Chiang Mai eats

7 Oct

Chiang Mai is in Northern Thailand and there are slight variations to the food there. We fell in love with Chiang Mai, as it’s a city but a manageable, walkable size. Unfortunately, since we decided last minute to come here – we had originally planned for five days in Bangkok but everyone we met on our travels said that was too long so we changed it to 2 nights in Chiang Mai, one night on an overnight train, and one night in Bangkok. But, back to the food…

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As usual, we had some favorites. This was the healthiest, vegetable version of cashew chicken we had. It was in a cafe type setting restaurant called “the hut” and promised, and lived up to, serving large portions. Still, it cost 60 baht (two bucks!)

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Another favorite – wide rice noodles with Chinese greens and chicken. Of course, it’s take away (rather than “to-go”) and only cost 30 baht. We bought it at one of the night gate markets (Chiang Mai was originally a walled city so there are now “gates”).

And then, the more interesting eats…

Like I previously said, Northern Thailand has slight variations. At this restaurant, that is literally a garage with some chairs and tables, I ordered Khao Soi. It’s Northern style green curry soup with yellow noodles, crispy fried noodles, and chicken. It was glorious. The flavor of the curry was great, and it was interesting to try it as a soup with noodles rather than over rice, the way I am accustomed to. And only 30 baht.

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Khao Soi – Northern Thailand style green curry soup

The ordering of this food was a bit more complicated, though. This restaurant only served 8 dishes that had the Thai name of it and a picture. Mi mascota immediately pointed at a picture when the owner, who spoke some English, said it was northern style noodle and spicy. Done deal. And then he tried to tell us it was blood. Ooohhhh…blood cake soup. We had seen this all across Vietnam, Cambodia, and Thailand. We had originally learned about it when preparing for our trip by watching Andrew Zimmerman’s Bizarre Foods.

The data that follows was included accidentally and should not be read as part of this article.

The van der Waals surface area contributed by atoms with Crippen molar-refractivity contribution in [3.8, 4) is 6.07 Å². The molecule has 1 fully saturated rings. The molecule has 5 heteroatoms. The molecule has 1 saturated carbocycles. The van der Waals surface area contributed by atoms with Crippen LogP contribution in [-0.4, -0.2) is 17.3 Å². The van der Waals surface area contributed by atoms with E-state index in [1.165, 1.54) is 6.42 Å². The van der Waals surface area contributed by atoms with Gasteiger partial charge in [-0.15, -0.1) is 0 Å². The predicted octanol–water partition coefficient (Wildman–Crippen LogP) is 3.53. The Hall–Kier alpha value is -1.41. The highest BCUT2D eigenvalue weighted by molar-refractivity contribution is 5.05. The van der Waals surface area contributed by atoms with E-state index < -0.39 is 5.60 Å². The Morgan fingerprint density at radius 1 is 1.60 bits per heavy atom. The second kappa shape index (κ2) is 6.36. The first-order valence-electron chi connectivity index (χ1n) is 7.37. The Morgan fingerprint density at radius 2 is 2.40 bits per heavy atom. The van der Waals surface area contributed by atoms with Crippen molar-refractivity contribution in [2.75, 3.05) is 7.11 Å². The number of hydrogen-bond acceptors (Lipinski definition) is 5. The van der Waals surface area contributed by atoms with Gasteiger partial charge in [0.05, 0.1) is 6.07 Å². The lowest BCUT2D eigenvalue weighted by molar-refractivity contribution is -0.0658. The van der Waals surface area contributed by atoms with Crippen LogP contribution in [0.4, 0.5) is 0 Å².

Blood cake is exactly what it sounds like. It’s blood, congealed to almost a jelly consistency. it was only 20 baht, so I told Emilio to go for it.

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Unfortunately, I have no idea what this was called. But it was basically thin rice noodles with a spicy tomato-onion broth, that Emilio compared to sopa de fideo (he was always comparing food to Mexican flavors – what a mexicanese). And, of course, with chunks of blood.

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Both of our dishes were served with shredded cabbage, pickeled cabbage, shallots and lime.

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Ready to chow down!

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And a few minutes later –

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And gone!

I tried several bites and really, it was a mental thing to get over the fact that we are eating blood.

Emilio says this – the blood was tofu texture, but lighter and smoother. Also like tofu, it soaked up the flavor of the soup. It wasn’t irony or “bloody” tasting.

I mean, look at the bowl – he obviously liked it!

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2 Responses to “Chiang Mai eats”

  1. bernard peterov April 29, 2013 at 6:38 pm #

    It’s Andrew Zimmern’s show, not Andrew Zimmerman

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